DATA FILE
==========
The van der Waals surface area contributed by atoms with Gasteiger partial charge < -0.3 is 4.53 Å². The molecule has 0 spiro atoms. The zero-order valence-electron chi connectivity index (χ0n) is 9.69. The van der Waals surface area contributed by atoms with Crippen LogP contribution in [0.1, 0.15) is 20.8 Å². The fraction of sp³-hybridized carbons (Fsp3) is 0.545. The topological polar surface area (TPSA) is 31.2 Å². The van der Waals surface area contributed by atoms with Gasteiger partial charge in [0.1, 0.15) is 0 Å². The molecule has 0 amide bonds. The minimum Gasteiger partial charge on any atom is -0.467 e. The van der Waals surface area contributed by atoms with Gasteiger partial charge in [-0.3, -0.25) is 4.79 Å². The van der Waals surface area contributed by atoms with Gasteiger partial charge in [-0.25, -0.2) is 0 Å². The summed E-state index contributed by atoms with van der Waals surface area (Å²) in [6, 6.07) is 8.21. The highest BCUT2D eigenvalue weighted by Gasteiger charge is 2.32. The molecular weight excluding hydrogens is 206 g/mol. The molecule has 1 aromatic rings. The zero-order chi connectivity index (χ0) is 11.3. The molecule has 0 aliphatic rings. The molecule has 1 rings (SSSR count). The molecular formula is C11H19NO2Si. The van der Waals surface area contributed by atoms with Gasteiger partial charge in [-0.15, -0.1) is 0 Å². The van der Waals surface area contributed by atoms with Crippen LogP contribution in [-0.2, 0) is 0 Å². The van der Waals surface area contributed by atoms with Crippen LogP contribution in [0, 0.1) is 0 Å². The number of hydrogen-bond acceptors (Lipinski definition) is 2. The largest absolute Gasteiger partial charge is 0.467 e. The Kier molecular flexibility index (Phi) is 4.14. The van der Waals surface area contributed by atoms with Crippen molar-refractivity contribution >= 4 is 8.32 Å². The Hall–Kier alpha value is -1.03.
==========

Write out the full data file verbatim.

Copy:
The van der Waals surface area contributed by atoms with Gasteiger partial charge < -0.3 is 4.53 Å². The molecule has 0 spiro atoms. The zero-order valence-electron chi connectivity index (χ0n) is 9.69. The van der Waals surface area contributed by atoms with Crippen LogP contribution in [0.1, 0.15) is 20.8 Å². The fraction of sp³-hybridized carbons (Fsp3) is 0.545. The topological polar surface area (TPSA) is 31.2 Å². The van der Waals surface area contributed by atoms with Gasteiger partial charge in [0.1, 0.15) is 0 Å². The molecule has 0 amide bonds. The minimum Gasteiger partial charge on any atom is -0.467 e. The van der Waals surface area contributed by atoms with Gasteiger partial charge in [-0.3, -0.25) is 4.79 Å². The van der Waals surface area contributed by atoms with Gasteiger partial charge in [-0.25, -0.2) is 0 Å². The summed E-state index contributed by atoms with van der Waals surface area (Å²) in [6, 6.07) is 8.21. The highest BCUT2D eigenvalue weighted by Gasteiger charge is 2.32. The molecular weight excluding hydrogens is 206 g/mol. The molecule has 1 aromatic rings. The zero-order chi connectivity index (χ0) is 11.3. The molecule has 0 aliphatic rings. The molecule has 1 rings (SSSR count). The molecular formula is C11H19NO2Si. The van der Waals surface area contributed by atoms with Gasteiger partial charge in [-0.15, -0.1) is 0 Å². The van der Waals surface area contributed by atoms with Crippen LogP contribution in [-0.2, 0) is 0 Å². The van der Waals surface area contributed by atoms with Crippen LogP contribution in [0, 0.1) is 0 Å². The number of hydrogen-bond acceptors (Lipinski definition) is 2. The largest absolute Gasteiger partial charge is 0.467 e. The Kier molecular flexibility index (Phi) is 4.14. The van der Waals surface area contributed by atoms with Crippen molar-refractivity contribution >= 4 is 8.32 Å². The Hall–Kier alpha value is -1.03.